assert_no_difference 'User.count' do
        User.sync_with_twitter(tweeter, 'secret')
      end

      user.reload
      user.name.should == 'New Name'
    end
  end

  def new_tweeter(attrs)
    tweeter = Twitter::User.new
    attrs.each { |k,v| tweeter.send("#{k}=", v) }
    tweeter
  end
end

Again, I’m using Jeremy’s matchy (mentioned above) to get the .should == syntax. I still enjoy RSpec, but I’m pretty impressed with Shoulda. It feels very scannable/readable and the macros are really handy, both for testing models and controllers.

Oh, and for those who are wondering, all I did to set things up is install the gems and add the following to my config/environments/test.rb file.

config.gem 'thoughtbot-shoulda', :lib => 'shoulda', :source => 'http://gems.github.com'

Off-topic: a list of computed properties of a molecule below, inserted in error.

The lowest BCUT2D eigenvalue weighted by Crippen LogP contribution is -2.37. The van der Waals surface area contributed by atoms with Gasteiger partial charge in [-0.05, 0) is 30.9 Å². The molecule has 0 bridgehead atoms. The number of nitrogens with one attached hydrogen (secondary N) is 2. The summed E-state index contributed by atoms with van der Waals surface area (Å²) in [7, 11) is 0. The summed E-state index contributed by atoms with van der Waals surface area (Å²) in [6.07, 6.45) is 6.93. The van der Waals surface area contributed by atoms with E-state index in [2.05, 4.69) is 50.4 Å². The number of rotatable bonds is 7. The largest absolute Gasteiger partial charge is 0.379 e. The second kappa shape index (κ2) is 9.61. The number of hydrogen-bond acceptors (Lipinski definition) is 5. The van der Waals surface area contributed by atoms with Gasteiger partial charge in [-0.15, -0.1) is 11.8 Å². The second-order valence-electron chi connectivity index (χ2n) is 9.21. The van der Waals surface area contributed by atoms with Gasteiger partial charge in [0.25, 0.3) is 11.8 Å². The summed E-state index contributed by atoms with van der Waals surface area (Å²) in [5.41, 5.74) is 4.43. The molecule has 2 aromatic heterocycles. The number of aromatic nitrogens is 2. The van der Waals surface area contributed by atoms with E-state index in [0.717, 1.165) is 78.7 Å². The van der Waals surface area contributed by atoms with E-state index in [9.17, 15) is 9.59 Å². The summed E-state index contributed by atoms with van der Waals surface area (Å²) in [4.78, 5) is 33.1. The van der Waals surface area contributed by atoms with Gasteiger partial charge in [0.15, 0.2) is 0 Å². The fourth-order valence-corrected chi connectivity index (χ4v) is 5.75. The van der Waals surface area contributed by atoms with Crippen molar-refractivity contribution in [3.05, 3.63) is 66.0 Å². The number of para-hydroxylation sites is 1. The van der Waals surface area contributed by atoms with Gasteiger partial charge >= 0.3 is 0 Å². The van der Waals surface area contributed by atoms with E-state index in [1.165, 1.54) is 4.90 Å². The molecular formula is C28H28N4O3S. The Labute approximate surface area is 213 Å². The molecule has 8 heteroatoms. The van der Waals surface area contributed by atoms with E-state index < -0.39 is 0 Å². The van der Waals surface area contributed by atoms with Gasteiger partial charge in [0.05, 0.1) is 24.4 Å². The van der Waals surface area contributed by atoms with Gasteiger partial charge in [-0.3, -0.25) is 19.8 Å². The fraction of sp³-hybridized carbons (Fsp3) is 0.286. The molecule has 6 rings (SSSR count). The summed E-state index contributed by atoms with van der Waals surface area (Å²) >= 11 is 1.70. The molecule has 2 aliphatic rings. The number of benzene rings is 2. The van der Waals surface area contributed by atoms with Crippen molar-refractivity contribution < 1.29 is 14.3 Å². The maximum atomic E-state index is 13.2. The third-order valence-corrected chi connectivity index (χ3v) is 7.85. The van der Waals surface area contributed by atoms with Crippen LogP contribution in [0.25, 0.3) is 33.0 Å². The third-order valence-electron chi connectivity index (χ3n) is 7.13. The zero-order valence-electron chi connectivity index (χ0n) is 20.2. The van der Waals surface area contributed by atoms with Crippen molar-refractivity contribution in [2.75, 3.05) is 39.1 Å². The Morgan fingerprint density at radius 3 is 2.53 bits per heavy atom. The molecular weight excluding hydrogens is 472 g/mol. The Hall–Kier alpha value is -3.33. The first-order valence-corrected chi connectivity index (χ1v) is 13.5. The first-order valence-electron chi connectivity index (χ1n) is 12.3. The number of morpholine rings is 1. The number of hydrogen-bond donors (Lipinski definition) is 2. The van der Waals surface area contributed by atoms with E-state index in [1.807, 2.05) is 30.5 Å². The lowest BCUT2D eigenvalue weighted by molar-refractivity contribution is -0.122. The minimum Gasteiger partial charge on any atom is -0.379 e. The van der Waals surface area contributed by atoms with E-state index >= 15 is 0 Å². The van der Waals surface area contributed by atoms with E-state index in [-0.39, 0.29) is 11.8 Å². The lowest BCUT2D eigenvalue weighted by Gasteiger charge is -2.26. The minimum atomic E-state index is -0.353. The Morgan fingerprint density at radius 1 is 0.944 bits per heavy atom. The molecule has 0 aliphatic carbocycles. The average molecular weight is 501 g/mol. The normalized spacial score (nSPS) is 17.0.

config.gem 'jeremymcanally-stump', :lib => 'stump', :source => 'http://gems.github.com'
config.gem 'jeremymcanally-matchy', :lib => 'matchy', :source => 'http://gems.github.com'

Shoulda thoughts and reactions? Maybe the shoulda users out there could chime in with what they like best. I am also curious what is holding back others who haven’t tried shoulda out yet.

Source: http://www.rubyinside.com/passenger-stack-quickly-install-a-full-ruby-and-passenger-stack-1533.html

stack.png

Passenger-Stack is a set of scripts for the provisioning tool Sprinkle that make installing a full Ruby, Apache and Passenger-based stack almost a one-line task. It’ll take almost any UNIX-y server of your choice from a generic install through to deploying Rack-based apps (including those built with Rails, Merb, Sinatra, and Ramaze).

The Sprinkle scripts behind Passenger-Stack were developed by Ben Schwarz and the best introduction is his five minute screencast showing how it works (on Ubuntu 8.10 hosted with Slicehost). Ben is very keen for people to fork the scripts on Github and customize them further.